This wasn’t the first time there was gunfire at the corner of Pitkin Avenue and Watkins Street. Just a week earlier, witnesses said there was an unexplained gunfire exchange that left a bullet hole in the supermarket window, but injured no one.

This wasn’t the first time Peace lost a child to gun violence, either.

Denise Peace, who is 56, was left to ponder the unfathomable loss of yet another one of her children to gunfire.

“The hardest thing for me this time,” she said, “was burying another child again.”

In 1991, she lost her 16-year-old son, Quan. He was shot in a robbery in Bushwick. Another son, Zacquran, was shot and killed in the same neighborhood in 2010.

“Immediately after Zurana passed away, I was really angry,” Peace said. “So angry that I got numb. I didn’t know how I felt. I didn’t know what I felt. All I knew was that I couldn’t break down. I had to be strong for my grandchildren.”

“Some of the children still don’t know what happened to their mother. When you ask the two babies who their mother is, they’ll point to me.”

The oldest of her children was 18, the youngest just a year old.

“She gave her life for those kids, and she would have done it all again because that’s just the kind of person she was,” said Horton’s ex-boyfriend, O’Niel Vaughn, 43, the father of eight of her children.
Horton was planning to marry her boyfriend on Valentine’s Day in 2012.

Everyone you meet in Brownsville seems to have a story, or rather a variation on the same story—being part of a gang, or knowing someone, always younger than 25, who was, or is. Brownsville is the murder capital of New York City and has been for years. It has the highest concentration of low-income public housing in the United States, and is that rare Brooklyn neighborhood untouched by gentrification. There are spots in Brownsville where it is impossible to see anything but the looming projects of the New York City Housing Authority. Brownsville is a labyrinth of these housing projects, which are home to some 21,000 people. In a sense, it has always been so for Brownsville, which decades ago was a predominantly Jewish, working-class neighborhood that was also home to the notorious Jewish crime syndicate, Murder, Inc. Such was Brownsville’s unsavory reputation that its residents would claim they lived in adjoining East New York, which today is no safer.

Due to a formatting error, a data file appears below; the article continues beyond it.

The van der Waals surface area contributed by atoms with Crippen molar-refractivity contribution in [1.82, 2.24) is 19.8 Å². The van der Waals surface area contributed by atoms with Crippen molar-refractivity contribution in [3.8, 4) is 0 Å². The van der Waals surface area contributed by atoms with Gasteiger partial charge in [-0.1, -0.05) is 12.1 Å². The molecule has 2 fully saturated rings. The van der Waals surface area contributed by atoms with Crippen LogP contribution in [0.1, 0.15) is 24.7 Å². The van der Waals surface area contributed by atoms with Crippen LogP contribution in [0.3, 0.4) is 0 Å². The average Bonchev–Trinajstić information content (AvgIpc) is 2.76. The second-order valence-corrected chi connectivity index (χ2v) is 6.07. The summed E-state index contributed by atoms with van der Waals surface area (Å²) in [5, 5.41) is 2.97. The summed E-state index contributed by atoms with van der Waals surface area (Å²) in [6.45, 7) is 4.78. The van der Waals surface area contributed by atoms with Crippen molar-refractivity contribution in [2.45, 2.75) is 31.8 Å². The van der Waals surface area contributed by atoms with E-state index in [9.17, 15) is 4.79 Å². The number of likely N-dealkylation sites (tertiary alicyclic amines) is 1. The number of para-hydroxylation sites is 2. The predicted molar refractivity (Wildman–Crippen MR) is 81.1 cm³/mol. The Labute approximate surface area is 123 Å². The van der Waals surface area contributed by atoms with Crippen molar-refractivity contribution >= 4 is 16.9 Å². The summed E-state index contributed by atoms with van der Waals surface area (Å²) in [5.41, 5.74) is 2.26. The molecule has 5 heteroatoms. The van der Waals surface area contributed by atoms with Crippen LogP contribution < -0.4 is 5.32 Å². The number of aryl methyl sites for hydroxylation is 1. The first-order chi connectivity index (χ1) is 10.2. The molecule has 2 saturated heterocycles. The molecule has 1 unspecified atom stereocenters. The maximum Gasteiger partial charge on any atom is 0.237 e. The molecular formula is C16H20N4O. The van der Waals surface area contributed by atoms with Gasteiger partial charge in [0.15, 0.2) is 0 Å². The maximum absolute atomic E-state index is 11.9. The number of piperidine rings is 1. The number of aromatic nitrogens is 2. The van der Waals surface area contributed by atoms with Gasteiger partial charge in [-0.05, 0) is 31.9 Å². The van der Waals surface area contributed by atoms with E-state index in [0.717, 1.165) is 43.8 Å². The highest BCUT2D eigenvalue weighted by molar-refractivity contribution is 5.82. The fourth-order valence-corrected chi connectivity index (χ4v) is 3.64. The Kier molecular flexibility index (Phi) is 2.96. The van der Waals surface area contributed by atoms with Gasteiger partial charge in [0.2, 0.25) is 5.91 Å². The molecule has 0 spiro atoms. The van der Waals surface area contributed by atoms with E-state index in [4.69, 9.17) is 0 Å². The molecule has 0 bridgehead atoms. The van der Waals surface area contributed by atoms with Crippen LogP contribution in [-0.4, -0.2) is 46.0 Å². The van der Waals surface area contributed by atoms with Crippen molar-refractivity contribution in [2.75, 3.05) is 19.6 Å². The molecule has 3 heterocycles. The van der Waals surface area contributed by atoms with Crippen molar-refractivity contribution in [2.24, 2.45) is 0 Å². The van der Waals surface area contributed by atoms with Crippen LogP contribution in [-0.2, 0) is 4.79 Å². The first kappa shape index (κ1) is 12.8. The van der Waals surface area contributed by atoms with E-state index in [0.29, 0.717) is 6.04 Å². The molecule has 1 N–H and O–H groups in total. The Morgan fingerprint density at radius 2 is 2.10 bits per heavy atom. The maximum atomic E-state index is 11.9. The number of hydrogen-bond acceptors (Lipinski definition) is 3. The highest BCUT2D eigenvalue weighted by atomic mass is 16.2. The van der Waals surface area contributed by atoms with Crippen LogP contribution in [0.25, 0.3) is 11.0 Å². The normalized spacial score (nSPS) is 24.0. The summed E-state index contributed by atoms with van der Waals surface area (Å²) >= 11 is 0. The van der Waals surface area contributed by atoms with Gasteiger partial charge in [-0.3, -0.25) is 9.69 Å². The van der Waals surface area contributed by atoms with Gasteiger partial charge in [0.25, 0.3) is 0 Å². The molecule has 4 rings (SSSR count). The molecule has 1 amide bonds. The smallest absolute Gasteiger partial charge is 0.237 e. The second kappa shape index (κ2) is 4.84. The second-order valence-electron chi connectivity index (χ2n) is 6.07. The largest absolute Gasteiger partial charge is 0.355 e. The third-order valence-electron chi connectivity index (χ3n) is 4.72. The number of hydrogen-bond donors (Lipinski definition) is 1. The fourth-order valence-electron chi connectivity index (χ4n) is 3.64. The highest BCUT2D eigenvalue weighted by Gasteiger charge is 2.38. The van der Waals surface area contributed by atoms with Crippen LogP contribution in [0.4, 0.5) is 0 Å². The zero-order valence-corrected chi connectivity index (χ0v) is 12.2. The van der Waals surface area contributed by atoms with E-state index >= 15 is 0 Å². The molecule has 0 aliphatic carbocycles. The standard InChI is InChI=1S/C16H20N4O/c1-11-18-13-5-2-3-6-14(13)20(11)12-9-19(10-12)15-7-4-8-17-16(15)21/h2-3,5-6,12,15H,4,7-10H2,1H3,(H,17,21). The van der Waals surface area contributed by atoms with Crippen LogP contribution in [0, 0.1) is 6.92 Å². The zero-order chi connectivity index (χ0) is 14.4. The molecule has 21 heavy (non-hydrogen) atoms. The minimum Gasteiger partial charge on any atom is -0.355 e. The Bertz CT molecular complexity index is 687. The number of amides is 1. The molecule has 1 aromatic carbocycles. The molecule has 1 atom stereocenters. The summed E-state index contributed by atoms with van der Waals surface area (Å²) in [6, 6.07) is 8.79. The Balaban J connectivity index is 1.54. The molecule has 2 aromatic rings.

Decades later, Brownsville experienced a shift in population, as white people moved out and black people moved in. In 1968, the rising racial tensions between the black residents and white teachers boiled over into a contentious teachers strike. Today, Brownsville feels like the Brooklyn that time forgot. Even once dangerous Bushwick is having a renaissance—a place of gun violence, joblessness, entrenched poverty, made all the worse, and more deadly by turf-fueled gang violence originating from inside 18 large public housing complexes, built side-by-side through the middle of the neighborhood.

The man recently convicted of killing Zurana Horton was part of a loosely knit gang. At the time of the shooting, Andrew Lopez was 18 years old. He had not been aiming at Horton—she happened to be standing in the way as he stood on a rooftop and tried to shoot at a rival gang member.

Lopez’s Young Guns gang and its rival 8 Block are part of a new generation of gangs in Brownsville, two of the 300 across the city that the NYPD keeps tabs on. Some of the gang members are as young as 10. Police say they are violent, unpredictable, emotionally driven, and armed. The Young Guns and 8 Block live in and around two housing projects, Glenmore Plaza and the Howard Houses. Their grip on the neighborhood is so powerfully menacing that people are too scared to call the police, and feel themselves in danger whenever they step outside.

“It used to be that I never wanted to go out at night because it was too dangerous,” said a woman who chose to remain anonymous. “But Zurana was killed in the afternoon, in broad daylight. There is no safe time here anymore. There is no peace of mind anymore.”